How did you get into jewellery making?
I was making a taxidermy pigeon hat for myself one day, and I had the feet left over. I dried them out and eventually started casting them. I loved all the possibilities they gave me and I just got carried away. I’ve now cast the feet, oh, hundreds of times and I’ve made a whole collection from them.
What inspires you?
Growing up in London, it was very grey. My Granny gave me two volumes of fairytales, Hans Christian Anderson and The Brothers Grimm, and I would read them again and again. They were wonderful, full of wildlife, with sometimes dark and heartbreaking stories. Being a little girl I wanted to be in a fairytale but all I had was this grey city and these pigeons. I must have started to think about the lives of these birds and what they were thinking. I like to play out my childhood London fairytale through my pieces, its like proving it was true all along.
What draws you to jewellery?
I love that jewellery is something purely for pleasure, an object for the sole purpose of making you happy. Something you don’t need, but that you want. Like a tattoo I guess.
Is your work inspired by tattoos?
I love that a tattoo can tell a story, much like jewellery. It’s something that you should treasure and lasts forever, it is like a piece or form of you.
What is your favourite piece you have created?
I think I’d have to say the clawed pigeon feet rings that also have rings on their claws. I make miniature jewellery for the claws and I gold plate their nails too. I love the idea that they have the same feral lust for jewels as us and I think they deserve it.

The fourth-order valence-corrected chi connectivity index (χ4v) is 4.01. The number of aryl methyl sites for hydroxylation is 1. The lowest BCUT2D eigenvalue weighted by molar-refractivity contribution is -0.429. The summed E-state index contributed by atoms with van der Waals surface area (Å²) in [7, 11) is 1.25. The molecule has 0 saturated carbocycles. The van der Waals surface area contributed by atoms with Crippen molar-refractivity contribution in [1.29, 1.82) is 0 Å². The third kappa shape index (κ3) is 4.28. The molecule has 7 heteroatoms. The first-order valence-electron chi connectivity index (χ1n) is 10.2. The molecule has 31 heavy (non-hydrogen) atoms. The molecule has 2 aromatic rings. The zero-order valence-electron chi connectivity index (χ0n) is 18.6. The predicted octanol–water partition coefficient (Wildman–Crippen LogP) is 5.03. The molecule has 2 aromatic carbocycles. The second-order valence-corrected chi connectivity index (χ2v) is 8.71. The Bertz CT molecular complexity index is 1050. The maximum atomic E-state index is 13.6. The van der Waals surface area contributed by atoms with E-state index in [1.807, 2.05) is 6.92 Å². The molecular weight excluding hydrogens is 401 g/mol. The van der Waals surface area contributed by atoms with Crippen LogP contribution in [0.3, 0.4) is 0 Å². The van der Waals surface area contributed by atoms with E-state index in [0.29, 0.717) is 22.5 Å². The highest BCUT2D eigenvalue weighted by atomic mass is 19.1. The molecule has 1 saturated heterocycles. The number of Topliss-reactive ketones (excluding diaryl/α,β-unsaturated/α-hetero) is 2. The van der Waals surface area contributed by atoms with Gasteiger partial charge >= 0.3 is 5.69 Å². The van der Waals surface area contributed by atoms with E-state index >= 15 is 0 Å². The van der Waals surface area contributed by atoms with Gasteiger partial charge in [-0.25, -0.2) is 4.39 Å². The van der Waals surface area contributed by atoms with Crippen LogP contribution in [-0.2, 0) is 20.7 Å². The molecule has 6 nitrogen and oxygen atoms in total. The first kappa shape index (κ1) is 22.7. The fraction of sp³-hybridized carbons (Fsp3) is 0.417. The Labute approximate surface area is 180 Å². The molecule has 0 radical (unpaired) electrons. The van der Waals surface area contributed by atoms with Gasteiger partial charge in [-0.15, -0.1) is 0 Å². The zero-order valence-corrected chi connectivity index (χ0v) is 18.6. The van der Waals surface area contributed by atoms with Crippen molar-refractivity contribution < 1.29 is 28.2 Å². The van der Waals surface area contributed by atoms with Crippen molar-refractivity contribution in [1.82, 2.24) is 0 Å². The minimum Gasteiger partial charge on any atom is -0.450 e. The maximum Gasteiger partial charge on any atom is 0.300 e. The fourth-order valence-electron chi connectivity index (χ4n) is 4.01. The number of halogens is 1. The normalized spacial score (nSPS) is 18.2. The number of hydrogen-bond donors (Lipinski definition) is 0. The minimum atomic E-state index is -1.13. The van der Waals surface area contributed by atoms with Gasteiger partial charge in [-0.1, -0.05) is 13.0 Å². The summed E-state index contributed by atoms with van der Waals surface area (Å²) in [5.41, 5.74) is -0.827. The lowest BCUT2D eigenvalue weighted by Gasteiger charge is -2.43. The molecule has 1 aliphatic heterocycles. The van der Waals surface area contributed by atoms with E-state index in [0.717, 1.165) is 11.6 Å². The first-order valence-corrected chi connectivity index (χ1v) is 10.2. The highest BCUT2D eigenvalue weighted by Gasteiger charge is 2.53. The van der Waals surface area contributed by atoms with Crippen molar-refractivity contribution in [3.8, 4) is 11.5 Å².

Can you tell us a bit about your tattoos?
My two largest pieces are birds, of course. I have a swan covered in jewels on my left arm and a pigeon on my right. I love the juxtaposition of the birds and the connotations connected with them. I also have the Hackney Council logo on my foot, everyone needs at least one drunk tattoo, and I’ve never regretted it. I’ve got wartime stocking seams up the back of my legs, with spiders at the top so the line is like a silk thread. And at the bottom I have upside down fleur de lis. I hand poked them myself, so they’re not symmetrical.
Who are your favourite tattooists?
My best tattoos are my birds both by Brian T Wilson of Scapegoat Tattoo in Portland. I love his detail and he draws from wildlife book illustrations, which makes them realistic – I love that. I’m thinking of getting a royal orb shackle below my swan to add the suggestion that she may, or may not, have stolen her jewels from the Queen when she broke free. Next I want a tattoo of my Frenchie, Meatball, with her snaggle tooth and floppy ear, any takers? Course I’ll have a whole flock of pigeons one day, I’d love one by Rudy Fritsch.
Do you have any jewellery inspired tattoos?
In a word, yes. My pigeon has her own set of rings that she wears, just like my collection, and a centre stone set into her bejewelled chest. Brian drew straight from a ring I inherited from my Grandma that I was wearing. I lost the ring when I moved house, so I’m really glad it’s immortalised.
Do you think there is a relationship between tattoos and fashion?
Fashion is, in its nature, changing. It’s influenced by trends and so many things. Tattoos are for life and I make jewellery for life too.
What future plans do you have for your company?
I don’t feel confined to jewellery. I’m self-taught and we’re in an age that if you want to learn something you can. I love to embrace that notion. When I fall in love with an idea I’ll see where it takes me. ❦
Photos of Tessa by Samuel Butt
Photos of jewellery by Kristy Noble Styled by Sarah Anne Smith